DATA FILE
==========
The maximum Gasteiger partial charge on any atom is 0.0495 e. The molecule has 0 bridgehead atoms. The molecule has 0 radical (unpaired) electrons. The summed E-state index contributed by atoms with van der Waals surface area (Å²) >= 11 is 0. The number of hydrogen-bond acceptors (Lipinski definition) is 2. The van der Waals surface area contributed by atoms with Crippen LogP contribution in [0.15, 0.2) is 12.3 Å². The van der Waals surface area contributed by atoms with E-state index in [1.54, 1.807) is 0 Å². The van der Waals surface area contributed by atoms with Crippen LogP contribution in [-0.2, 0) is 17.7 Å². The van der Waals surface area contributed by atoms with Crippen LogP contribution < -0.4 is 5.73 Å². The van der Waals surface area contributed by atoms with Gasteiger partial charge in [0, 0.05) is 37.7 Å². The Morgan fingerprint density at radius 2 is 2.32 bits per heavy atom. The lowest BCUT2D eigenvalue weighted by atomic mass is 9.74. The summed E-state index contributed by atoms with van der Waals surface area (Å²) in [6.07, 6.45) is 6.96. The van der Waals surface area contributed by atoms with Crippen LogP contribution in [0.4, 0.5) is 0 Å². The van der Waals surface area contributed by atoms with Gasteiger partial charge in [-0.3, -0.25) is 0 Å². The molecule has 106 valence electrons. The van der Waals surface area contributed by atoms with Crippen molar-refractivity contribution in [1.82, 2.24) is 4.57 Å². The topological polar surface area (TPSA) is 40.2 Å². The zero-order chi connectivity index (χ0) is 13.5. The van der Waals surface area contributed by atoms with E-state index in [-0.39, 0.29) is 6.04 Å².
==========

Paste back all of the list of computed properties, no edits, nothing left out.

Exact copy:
The maximum Gasteiger partial charge on any atom is 0.0495 e. The molecule has 0 bridgehead atoms. The molecule has 0 radical (unpaired) electrons. The summed E-state index contributed by atoms with van der Waals surface area (Å²) >= 11 is 0. The number of hydrogen-bond acceptors (Lipinski definition) is 2. The van der Waals surface area contributed by atoms with Crippen LogP contribution in [0.15, 0.2) is 12.3 Å². The van der Waals surface area contributed by atoms with E-state index in [1.54, 1.807) is 0 Å². The van der Waals surface area contributed by atoms with Crippen LogP contribution in [-0.2, 0) is 17.7 Å². The van der Waals surface area contributed by atoms with Crippen LogP contribution < -0.4 is 5.73 Å². The van der Waals surface area contributed by atoms with Gasteiger partial charge in [0, 0.05) is 37.7 Å². The Morgan fingerprint density at radius 2 is 2.32 bits per heavy atom. The lowest BCUT2D eigenvalue weighted by atomic mass is 9.74. The summed E-state index contributed by atoms with van der Waals surface area (Å²) in [6.07, 6.45) is 6.96. The van der Waals surface area contributed by atoms with Crippen LogP contribution in [0.4, 0.5) is 0 Å². The van der Waals surface area contributed by atoms with Gasteiger partial charge in [-0.3, -0.25) is 0 Å². The molecule has 106 valence electrons. The van der Waals surface area contributed by atoms with Crippen molar-refractivity contribution in [1.82, 2.24) is 4.57 Å². The topological polar surface area (TPSA) is 40.2 Å². The zero-order chi connectivity index (χ0) is 13.5. The van der Waals surface area contributed by atoms with E-state index in [-0.39, 0.29) is 6.04 Å².